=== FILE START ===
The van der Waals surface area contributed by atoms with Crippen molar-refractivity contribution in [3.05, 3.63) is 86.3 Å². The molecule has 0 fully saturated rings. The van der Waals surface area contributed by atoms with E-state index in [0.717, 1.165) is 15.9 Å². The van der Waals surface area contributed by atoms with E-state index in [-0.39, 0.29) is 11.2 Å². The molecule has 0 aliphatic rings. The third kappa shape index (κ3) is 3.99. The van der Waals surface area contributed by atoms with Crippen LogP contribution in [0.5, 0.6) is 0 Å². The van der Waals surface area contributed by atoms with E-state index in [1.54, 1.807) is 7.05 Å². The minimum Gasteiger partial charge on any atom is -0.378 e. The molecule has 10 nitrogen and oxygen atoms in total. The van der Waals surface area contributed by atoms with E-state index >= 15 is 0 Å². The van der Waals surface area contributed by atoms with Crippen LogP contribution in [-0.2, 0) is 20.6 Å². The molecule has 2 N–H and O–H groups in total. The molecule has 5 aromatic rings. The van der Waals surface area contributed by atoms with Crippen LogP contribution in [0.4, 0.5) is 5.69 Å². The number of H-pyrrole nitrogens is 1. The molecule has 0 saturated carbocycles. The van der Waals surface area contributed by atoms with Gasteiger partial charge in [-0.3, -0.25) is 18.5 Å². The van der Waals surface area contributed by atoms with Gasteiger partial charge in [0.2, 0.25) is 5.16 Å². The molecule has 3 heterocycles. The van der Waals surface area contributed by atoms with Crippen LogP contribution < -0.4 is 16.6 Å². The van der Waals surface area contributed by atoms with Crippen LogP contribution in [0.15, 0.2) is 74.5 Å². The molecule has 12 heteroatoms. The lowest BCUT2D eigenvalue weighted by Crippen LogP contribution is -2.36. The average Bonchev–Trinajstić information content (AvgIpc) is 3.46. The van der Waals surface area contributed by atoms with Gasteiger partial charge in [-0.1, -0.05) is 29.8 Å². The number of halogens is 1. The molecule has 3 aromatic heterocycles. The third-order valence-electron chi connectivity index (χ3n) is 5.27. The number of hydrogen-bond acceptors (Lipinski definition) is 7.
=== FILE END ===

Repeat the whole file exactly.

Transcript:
The van der Waals surface area contributed by atoms with Crippen molar-refractivity contribution in [3.05, 3.63) is 86.3 Å². The molecule has 0 fully saturated rings. The van der Waals surface area contributed by atoms with E-state index in [0.717, 1.165) is 15.9 Å². The van der Waals surface area contributed by atoms with E-state index in [-0.39, 0.29) is 11.2 Å². The molecule has 0 aliphatic rings. The third kappa shape index (κ3) is 3.99. The van der Waals surface area contributed by atoms with Crippen LogP contribution in [0.5, 0.6) is 0 Å². The van der Waals surface area contributed by atoms with E-state index in [1.54, 1.807) is 7.05 Å². The minimum Gasteiger partial charge on any atom is -0.378 e. The molecule has 10 nitrogen and oxygen atoms in total. The van der Waals surface area contributed by atoms with E-state index >= 15 is 0 Å². The van der Waals surface area contributed by atoms with Crippen LogP contribution in [-0.2, 0) is 20.6 Å². The molecule has 2 N–H and O–H groups in total. The molecule has 5 aromatic rings. The van der Waals surface area contributed by atoms with Crippen LogP contribution in [0.4, 0.5) is 5.69 Å². The number of H-pyrrole nitrogens is 1. The molecule has 0 saturated carbocycles. The van der Waals surface area contributed by atoms with Gasteiger partial charge in [-0.3, -0.25) is 18.5 Å². The van der Waals surface area contributed by atoms with Gasteiger partial charge in [0.2, 0.25) is 5.16 Å². The molecule has 3 heterocycles. The van der Waals surface area contributed by atoms with Crippen LogP contribution < -0.4 is 16.6 Å². The van der Waals surface area contributed by atoms with Crippen LogP contribution in [0.15, 0.2) is 74.5 Å². The molecule has 12 heteroatoms. The lowest BCUT2D eigenvalue weighted by Crippen LogP contribution is -2.36. The average Bonchev–Trinajstić information content (AvgIpc) is 3.46. The van der Waals surface area contributed by atoms with Gasteiger partial charge in [-0.1, -0.05) is 29.8 Å². The number of halogens is 1. The molecule has 3 aromatic heterocycles. The third-order valence-electron chi connectivity index (χ3n) is 5.27. The number of hydrogen-bond acceptors (Lipinski definition) is 7.